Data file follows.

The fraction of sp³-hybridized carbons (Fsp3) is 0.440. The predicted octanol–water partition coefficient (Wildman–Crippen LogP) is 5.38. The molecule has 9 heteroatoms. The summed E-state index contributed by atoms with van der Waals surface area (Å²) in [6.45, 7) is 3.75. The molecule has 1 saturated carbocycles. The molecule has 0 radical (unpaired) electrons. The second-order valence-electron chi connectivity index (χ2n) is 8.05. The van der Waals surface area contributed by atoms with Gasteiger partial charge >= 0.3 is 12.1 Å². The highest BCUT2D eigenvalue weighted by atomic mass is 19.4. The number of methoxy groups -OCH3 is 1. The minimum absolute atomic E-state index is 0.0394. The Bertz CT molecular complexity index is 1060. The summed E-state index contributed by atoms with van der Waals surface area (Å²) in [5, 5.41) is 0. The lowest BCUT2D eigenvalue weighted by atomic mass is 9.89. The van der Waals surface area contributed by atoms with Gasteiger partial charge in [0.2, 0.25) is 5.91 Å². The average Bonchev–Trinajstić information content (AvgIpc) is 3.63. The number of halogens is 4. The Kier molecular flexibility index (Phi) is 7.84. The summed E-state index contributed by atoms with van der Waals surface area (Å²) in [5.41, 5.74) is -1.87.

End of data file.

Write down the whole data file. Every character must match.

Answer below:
The fraction of sp³-hybridized carbons (Fsp3) is 0.440. The predicted octanol–water partition coefficient (Wildman–Crippen LogP) is 5.38. The molecule has 9 heteroatoms. The summed E-state index contributed by atoms with van der Waals surface area (Å²) in [6.45, 7) is 3.75. The molecule has 1 saturated carbocycles. The molecule has 0 radical (unpaired) electrons. The second-order valence-electron chi connectivity index (χ2n) is 8.05. The van der Waals surface area contributed by atoms with Gasteiger partial charge >= 0.3 is 12.1 Å². The highest BCUT2D eigenvalue weighted by atomic mass is 19.4. The number of methoxy groups -OCH3 is 1. The minimum absolute atomic E-state index is 0.0394. The Bertz CT molecular complexity index is 1060. The summed E-state index contributed by atoms with van der Waals surface area (Å²) in [5, 5.41) is 0. The lowest BCUT2D eigenvalue weighted by atomic mass is 9.89. The van der Waals surface area contributed by atoms with Gasteiger partial charge in [0.2, 0.25) is 5.91 Å². The average Bonchev–Trinajstić information content (AvgIpc) is 3.63. The number of halogens is 4. The Kier molecular flexibility index (Phi) is 7.84. The summed E-state index contributed by atoms with van der Waals surface area (Å²) in [5.41, 5.74) is -1.87.